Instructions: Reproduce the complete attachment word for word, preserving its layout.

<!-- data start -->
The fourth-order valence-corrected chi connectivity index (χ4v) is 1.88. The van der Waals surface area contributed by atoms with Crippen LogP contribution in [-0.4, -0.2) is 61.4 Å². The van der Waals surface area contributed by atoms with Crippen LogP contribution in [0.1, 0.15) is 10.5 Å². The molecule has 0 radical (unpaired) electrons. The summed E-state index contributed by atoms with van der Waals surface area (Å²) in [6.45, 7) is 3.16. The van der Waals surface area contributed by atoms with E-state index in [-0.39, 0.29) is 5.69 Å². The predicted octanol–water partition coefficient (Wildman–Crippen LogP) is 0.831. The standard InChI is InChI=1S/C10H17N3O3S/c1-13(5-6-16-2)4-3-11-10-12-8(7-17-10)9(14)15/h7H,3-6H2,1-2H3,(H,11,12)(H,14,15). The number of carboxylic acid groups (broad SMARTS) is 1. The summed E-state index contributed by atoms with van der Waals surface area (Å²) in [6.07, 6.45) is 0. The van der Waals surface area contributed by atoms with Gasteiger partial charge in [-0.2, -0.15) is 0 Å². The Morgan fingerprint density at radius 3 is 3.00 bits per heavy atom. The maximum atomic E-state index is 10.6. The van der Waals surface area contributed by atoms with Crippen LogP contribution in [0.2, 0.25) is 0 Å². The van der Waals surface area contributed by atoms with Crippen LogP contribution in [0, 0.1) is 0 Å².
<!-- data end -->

The fourth-order valence-corrected chi connectivity index (χ4v) is 1.88. The van der Waals surface area contributed by atoms with Crippen LogP contribution in [-0.4, -0.2) is 61.4 Å². The van der Waals surface area contributed by atoms with Crippen LogP contribution in [0.1, 0.15) is 10.5 Å². The molecule has 0 radical (unpaired) electrons. The summed E-state index contributed by atoms with van der Waals surface area (Å²) in [6.45, 7) is 3.16. The van der Waals surface area contributed by atoms with E-state index in [-0.39, 0.29) is 5.69 Å². The predicted octanol–water partition coefficient (Wildman–Crippen LogP) is 0.831. The standard InChI is InChI=1S/C10H17N3O3S/c1-13(5-6-16-2)4-3-11-10-12-8(7-17-10)9(14)15/h7H,3-6H2,1-2H3,(H,11,12)(H,14,15). The number of carboxylic acid groups (broad SMARTS) is 1. The summed E-state index contributed by atoms with van der Waals surface area (Å²) in [6.07, 6.45) is 0. The van der Waals surface area contributed by atoms with Gasteiger partial charge in [-0.2, -0.15) is 0 Å². The Morgan fingerprint density at radius 3 is 3.00 bits per heavy atom. The maximum atomic E-state index is 10.6. The van der Waals surface area contributed by atoms with Crippen LogP contribution in [0.2, 0.25) is 0 Å². The van der Waals surface area contributed by atoms with Crippen LogP contribution in [0, 0.1) is 0 Å².